On my blog today I am republishing my review of Turn a Blind Eye by Vicky Newham. Vicky will be appearing at First Monday Crime alongside Clare Mackintosh, Beth Lewis and Lucy Atkins. The moderator will be Rod Reynolds. Details of the night can be found here
About the Book
A dead girl.
A wall of silence.
DI Maya Rahman is running out of time.
A headmistress is found strangled in her East London school, her death the result of a brutal and ritualistic act of violence. Found at the scene is a single piece of card, written upon which is an ancient Buddhist precept:
I shall abstain from taking the ungiven.
At first, DI Maya Rahman can’t help but hope this is a tragic but isolated murder. Then, the second body is found.
Faced with a community steeped in secrets and prejudice, Maya must untangle the cryptic messages left at the crime scenes to solve the deadly riddle behind the murders – before the killer takes another victim.
Turn a Blind Eye is the first book in a brand-new series set in East London and starring DI Maya Rahman.
With thanks to the publisher for the copy received.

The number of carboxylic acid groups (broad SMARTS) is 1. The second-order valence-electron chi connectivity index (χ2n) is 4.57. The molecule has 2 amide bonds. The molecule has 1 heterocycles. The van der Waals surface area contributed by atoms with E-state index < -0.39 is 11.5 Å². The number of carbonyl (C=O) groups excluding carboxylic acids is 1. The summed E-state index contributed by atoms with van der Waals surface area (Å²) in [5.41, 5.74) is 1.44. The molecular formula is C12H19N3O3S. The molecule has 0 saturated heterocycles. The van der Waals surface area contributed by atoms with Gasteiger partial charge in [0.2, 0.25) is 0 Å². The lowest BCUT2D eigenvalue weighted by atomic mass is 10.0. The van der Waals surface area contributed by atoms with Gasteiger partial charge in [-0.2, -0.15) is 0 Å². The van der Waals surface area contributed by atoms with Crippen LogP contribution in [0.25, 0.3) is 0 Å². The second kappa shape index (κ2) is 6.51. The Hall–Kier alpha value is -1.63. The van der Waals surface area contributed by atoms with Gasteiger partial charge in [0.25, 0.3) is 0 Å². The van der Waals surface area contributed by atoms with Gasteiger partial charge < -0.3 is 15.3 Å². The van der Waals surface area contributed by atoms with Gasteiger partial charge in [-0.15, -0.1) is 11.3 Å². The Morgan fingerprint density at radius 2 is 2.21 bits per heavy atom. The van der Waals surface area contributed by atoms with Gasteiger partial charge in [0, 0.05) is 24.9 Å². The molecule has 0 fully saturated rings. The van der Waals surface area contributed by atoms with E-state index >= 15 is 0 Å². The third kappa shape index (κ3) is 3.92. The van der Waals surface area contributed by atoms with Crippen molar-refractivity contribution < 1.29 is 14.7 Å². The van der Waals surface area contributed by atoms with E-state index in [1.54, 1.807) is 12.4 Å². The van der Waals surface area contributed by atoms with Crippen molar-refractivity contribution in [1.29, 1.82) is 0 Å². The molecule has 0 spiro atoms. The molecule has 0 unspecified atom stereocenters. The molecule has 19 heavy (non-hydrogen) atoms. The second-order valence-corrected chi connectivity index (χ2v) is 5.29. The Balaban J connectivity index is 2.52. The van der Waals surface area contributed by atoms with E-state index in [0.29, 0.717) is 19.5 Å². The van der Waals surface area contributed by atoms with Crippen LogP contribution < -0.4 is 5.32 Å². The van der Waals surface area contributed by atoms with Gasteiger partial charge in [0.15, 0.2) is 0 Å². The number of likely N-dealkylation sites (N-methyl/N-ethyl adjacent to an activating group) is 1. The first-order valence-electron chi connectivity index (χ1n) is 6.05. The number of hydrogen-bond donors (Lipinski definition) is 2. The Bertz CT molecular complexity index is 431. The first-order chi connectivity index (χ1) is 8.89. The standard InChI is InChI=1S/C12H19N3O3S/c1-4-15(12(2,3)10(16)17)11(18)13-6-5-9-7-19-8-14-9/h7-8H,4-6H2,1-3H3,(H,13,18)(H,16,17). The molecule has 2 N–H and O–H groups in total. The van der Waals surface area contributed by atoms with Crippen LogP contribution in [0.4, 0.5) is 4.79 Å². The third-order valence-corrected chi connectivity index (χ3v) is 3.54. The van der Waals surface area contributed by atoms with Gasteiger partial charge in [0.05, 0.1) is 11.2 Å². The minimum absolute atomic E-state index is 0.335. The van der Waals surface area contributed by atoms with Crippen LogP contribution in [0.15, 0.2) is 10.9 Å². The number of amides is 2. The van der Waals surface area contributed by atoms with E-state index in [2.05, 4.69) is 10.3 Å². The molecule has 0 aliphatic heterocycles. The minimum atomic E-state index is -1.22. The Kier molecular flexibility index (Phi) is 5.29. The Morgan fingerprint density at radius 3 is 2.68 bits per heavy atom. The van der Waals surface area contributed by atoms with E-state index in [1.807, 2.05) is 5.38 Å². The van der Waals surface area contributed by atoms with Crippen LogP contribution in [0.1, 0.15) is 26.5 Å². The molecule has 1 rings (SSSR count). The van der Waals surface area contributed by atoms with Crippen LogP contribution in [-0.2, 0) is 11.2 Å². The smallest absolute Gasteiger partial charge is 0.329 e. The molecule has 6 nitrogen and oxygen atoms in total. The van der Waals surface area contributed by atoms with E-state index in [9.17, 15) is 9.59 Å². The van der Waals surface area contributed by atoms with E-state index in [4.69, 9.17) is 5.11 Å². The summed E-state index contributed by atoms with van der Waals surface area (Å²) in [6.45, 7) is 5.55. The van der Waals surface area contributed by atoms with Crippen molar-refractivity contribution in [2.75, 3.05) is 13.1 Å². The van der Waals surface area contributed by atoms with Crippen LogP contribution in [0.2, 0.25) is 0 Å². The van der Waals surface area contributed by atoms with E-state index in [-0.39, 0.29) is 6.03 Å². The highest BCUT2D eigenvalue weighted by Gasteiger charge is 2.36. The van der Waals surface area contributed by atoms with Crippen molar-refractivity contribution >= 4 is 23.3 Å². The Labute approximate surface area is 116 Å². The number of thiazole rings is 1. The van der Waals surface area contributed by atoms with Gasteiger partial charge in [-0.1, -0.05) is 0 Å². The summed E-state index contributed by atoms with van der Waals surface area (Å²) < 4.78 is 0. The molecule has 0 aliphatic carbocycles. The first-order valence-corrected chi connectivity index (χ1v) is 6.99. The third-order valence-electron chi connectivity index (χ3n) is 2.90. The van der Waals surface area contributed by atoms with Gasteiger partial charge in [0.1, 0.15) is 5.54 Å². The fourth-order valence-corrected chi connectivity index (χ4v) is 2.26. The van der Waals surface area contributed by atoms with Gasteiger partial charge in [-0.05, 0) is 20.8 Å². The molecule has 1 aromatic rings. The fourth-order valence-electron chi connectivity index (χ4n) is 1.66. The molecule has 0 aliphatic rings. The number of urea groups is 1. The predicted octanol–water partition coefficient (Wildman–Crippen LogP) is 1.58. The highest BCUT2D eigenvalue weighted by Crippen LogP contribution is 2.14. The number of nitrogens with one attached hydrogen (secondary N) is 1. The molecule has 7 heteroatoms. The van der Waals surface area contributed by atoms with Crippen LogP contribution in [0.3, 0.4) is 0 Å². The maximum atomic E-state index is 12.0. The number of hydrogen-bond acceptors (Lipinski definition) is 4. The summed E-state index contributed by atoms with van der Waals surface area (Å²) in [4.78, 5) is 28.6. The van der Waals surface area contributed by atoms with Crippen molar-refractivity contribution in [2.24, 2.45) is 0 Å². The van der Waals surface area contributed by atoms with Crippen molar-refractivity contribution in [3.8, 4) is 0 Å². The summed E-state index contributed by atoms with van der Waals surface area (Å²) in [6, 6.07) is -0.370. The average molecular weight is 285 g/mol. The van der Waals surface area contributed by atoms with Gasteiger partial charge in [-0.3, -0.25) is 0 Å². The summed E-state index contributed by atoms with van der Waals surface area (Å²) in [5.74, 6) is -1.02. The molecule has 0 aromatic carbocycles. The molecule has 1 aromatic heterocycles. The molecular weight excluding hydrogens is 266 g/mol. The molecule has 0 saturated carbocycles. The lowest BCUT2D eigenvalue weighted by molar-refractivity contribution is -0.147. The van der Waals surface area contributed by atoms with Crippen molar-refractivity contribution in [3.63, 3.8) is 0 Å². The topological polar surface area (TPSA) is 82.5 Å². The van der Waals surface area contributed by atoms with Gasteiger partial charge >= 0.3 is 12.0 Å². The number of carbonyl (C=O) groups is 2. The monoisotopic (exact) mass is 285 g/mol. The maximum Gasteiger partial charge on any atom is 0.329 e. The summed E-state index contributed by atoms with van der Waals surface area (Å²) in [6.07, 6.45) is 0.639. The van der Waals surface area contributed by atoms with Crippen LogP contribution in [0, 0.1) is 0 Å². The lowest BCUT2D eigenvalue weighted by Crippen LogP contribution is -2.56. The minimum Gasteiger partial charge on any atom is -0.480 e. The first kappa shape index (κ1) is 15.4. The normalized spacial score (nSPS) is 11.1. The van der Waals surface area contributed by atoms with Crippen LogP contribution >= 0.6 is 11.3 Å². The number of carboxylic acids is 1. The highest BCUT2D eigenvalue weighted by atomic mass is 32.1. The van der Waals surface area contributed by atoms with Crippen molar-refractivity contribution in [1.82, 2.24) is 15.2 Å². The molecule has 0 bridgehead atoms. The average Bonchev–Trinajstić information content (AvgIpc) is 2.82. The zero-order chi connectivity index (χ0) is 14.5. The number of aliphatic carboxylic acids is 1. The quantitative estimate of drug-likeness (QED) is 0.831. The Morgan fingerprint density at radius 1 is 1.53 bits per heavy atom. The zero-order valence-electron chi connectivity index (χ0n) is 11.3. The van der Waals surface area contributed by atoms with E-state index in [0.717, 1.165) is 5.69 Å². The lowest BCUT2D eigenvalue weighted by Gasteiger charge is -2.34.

In Turn A Blind Eye, Vicky Newham has created some strong lead characters with Maya and Dan. Maya is the first Bangladeshi character that I have met and I found it fascinating to read the accounts of her childhood interspersed with the murder investigation. She is a character I am looking forward to knowing more about, her relationship with her parents and definitely her sister. Dan,married into the Aboriginal community brings added empathy and understanding into a multi racial community that is different to what he might otherwise be used to. I warmed to Maya immediately, Dan may take a little longer but I am looking forward to knowing more about his personal life. But there are more than the two lead characters. Their superior officer, who is obnoxious, the victims and their families are all well-developed. The way the grieving families were described was more convincing than some that I have read.
The teachers in the novel also have a voice, they show their concerns, their fears and the frustration they feel at events that they have no control over.
I am not a teacher but the account of life in an inner city school was convincing and the politics interesting. How the teachers and social workers have to deal with a lot more than just whether homework is being done.
I found it to be a brilliant account of how a close-knit community cope when one of their own is killed. It felt realistic how Maya had to deal with a crowd that could get angry, fuelled by the media and fake news.
This novel is much more than a murder investigation. This is a study into how people from different races and religions live alongside each other.